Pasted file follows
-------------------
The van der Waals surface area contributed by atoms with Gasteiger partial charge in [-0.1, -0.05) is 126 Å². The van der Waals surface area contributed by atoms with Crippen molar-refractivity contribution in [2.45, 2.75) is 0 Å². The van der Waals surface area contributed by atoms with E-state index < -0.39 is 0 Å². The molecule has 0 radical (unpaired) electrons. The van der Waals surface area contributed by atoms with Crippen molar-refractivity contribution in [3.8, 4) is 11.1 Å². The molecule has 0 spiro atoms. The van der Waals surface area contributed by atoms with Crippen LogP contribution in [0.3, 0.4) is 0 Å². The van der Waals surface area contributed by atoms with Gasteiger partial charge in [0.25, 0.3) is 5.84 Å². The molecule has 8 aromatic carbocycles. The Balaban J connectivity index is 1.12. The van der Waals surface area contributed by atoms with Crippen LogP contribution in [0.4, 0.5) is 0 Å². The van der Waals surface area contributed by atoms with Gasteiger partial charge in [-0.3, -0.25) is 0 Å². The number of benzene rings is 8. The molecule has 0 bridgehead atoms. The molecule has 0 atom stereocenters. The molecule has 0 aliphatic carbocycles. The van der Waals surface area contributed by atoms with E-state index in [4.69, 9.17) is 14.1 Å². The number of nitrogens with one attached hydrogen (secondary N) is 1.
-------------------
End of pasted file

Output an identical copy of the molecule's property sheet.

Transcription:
The van der Waals surface area contributed by atoms with Gasteiger partial charge in [-0.1, -0.05) is 126 Å². The van der Waals surface area contributed by atoms with Crippen molar-refractivity contribution in [2.45, 2.75) is 0 Å². The van der Waals surface area contributed by atoms with E-state index < -0.39 is 0 Å². The molecule has 0 radical (unpaired) electrons. The van der Waals surface area contributed by atoms with Crippen molar-refractivity contribution in [3.8, 4) is 11.1 Å². The molecule has 0 spiro atoms. The van der Waals surface area contributed by atoms with Crippen LogP contribution in [0.3, 0.4) is 0 Å². The van der Waals surface area contributed by atoms with Gasteiger partial charge in [0.25, 0.3) is 5.84 Å². The molecule has 8 aromatic carbocycles. The Balaban J connectivity index is 1.12. The van der Waals surface area contributed by atoms with Crippen LogP contribution in [0.4, 0.5) is 0 Å². The van der Waals surface area contributed by atoms with Gasteiger partial charge in [-0.3, -0.25) is 0 Å². The number of benzene rings is 8. The molecule has 0 bridgehead atoms. The molecule has 0 atom stereocenters. The molecule has 0 aliphatic carbocycles. The van der Waals surface area contributed by atoms with E-state index in [4.69, 9.17) is 14.1 Å². The number of nitrogens with one attached hydrogen (secondary N) is 1.